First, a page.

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The Cartoon Guide to The Environment

Updated on July 13, 2010

As I mentioned in an earlier review, I love the work of Larry Gonick. Gonick is a comics artist who's done all kinds of informational and educational comics, the most notable being the "Cartoon History of the Universe" series. Gonick has a style about him that makes information easy to consume and makes it a pleasure to learn more. 

In this volume, 'the Cartoon Guide to the Environment," Gonick teams up with ecology writer Alice Outwater to explain comprehensibly the importance of the natural world on this planet as well as the very real danger caused by threats to the ecosystem, how if we're not careful we could harm this world to an extent that it could never recover. 

What I found most interesting from this book was how Outwater and Gonick show how systems that are destructive or less productive overall in comparison to alternatives are able to perpetuate themselves regardless. For instance, they are able to explain why agriculture beat hunting and gathering amongst early humans, even though hunters were generally more fit and appear to have lived longer than early farmers. They also are able to demonstrate why current industrial practices which destroy the land, water, and air of our planet are allowed to continue, despite the fact that it is now clear that these practices are dangerously destructive.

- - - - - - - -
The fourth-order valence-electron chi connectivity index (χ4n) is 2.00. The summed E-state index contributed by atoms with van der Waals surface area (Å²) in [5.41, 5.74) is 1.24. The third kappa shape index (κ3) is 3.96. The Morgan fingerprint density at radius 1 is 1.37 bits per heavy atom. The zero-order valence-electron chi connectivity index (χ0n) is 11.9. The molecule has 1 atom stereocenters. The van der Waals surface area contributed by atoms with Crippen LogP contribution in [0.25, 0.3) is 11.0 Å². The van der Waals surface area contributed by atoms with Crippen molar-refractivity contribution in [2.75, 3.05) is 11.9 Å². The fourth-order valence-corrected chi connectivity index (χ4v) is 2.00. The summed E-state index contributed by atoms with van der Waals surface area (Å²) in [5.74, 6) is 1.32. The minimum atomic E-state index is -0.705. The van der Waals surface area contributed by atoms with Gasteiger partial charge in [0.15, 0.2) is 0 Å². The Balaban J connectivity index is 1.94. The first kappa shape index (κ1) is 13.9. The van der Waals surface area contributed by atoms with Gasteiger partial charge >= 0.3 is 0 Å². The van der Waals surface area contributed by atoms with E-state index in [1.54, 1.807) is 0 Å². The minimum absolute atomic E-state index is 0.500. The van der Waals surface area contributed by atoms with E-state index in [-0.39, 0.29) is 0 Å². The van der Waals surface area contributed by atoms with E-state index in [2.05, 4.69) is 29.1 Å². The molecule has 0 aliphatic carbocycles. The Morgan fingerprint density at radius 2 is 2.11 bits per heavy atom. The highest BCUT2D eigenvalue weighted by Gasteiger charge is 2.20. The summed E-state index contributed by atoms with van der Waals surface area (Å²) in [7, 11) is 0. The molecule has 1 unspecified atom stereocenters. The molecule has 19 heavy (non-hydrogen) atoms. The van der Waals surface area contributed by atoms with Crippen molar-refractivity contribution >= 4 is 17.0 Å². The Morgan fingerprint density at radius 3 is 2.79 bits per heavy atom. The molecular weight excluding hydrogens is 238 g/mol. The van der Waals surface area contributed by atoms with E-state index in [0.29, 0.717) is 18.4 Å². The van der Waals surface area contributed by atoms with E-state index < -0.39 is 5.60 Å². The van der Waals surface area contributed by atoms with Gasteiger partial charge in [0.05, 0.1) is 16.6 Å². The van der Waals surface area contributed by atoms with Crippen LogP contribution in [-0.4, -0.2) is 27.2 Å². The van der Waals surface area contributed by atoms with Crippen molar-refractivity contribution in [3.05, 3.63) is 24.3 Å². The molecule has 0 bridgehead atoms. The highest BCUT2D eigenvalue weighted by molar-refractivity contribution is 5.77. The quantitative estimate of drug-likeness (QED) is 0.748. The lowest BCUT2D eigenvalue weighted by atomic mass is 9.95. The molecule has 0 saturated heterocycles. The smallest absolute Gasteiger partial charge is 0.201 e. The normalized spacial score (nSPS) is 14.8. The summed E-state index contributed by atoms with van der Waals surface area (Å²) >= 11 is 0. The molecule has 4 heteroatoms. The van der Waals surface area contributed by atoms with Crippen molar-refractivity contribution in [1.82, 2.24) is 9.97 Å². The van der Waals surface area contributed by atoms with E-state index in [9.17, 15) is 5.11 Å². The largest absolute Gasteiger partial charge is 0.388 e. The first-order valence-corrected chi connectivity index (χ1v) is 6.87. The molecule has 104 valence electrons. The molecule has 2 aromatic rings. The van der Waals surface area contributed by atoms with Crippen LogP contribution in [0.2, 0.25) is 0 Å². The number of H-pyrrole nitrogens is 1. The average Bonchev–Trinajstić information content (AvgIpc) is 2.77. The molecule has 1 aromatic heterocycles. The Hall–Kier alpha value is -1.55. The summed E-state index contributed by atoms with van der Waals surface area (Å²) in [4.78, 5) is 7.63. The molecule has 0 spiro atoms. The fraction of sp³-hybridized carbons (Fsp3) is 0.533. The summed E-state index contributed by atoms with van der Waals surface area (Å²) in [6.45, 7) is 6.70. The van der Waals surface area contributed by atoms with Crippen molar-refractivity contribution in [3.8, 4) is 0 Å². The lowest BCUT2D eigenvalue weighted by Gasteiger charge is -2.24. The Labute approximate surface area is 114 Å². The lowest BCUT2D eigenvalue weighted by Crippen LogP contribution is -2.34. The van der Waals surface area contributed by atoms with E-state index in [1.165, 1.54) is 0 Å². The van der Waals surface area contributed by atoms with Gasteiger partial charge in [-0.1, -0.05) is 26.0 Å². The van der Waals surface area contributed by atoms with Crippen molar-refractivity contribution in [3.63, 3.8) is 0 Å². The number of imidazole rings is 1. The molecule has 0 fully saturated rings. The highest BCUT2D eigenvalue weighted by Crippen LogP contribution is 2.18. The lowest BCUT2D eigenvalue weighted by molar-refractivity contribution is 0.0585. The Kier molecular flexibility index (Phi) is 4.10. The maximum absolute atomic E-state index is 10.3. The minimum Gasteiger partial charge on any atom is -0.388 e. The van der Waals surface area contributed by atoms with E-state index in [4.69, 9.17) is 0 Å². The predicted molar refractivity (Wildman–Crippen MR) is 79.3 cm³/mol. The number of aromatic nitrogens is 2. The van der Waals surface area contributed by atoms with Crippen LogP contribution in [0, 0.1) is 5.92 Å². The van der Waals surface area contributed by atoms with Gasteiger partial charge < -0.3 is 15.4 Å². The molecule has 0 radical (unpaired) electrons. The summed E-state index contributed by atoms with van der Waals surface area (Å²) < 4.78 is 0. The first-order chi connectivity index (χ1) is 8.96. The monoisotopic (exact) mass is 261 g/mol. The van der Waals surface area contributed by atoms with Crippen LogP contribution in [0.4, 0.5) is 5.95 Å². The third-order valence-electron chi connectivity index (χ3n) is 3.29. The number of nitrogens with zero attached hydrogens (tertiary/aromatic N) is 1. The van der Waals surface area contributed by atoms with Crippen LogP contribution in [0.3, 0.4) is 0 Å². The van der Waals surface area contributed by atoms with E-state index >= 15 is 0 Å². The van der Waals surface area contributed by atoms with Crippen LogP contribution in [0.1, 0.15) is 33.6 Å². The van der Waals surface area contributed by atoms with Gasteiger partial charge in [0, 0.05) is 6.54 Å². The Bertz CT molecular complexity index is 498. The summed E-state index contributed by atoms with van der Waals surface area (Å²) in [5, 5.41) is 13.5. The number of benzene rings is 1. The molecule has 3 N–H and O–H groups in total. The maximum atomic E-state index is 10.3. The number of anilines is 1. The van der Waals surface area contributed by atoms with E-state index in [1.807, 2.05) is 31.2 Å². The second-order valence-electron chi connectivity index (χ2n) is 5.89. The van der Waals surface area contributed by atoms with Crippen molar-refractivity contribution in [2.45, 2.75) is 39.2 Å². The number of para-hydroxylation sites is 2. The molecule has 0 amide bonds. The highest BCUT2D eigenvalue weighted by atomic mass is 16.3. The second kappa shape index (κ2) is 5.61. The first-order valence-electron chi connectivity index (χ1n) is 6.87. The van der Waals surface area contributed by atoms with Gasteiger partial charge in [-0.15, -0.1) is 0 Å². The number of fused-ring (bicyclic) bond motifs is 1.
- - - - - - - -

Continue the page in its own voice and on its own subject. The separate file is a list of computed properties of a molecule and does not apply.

Outwater and Gonick are also able to point out the underlying problem concerning most of the current ecological issues today, namely humanity pulling energy out of the planet and not putting any back, as natural systems usually do. If this continues, it is quite possible to reach a point where irreparable damage has occurred.

But "The Cartoon Guide to the Environment" is definitely not a doom and gloom book, explicitly rejecting the predictions that we are inherently doomed. What needs to be done to save the planet is simple enough: cut down on consumption of resources, manufacture products more efficiently, and recycle and reuse as much as possible. It'll take effort, but the work is both very possible and very worth it.

All in all, this is a great summary of the ecological problems we face, as well as demonstrating both why we need to act and how we can fix our problems. I definitely recommend it to anyone interested in learning more about this subject.    


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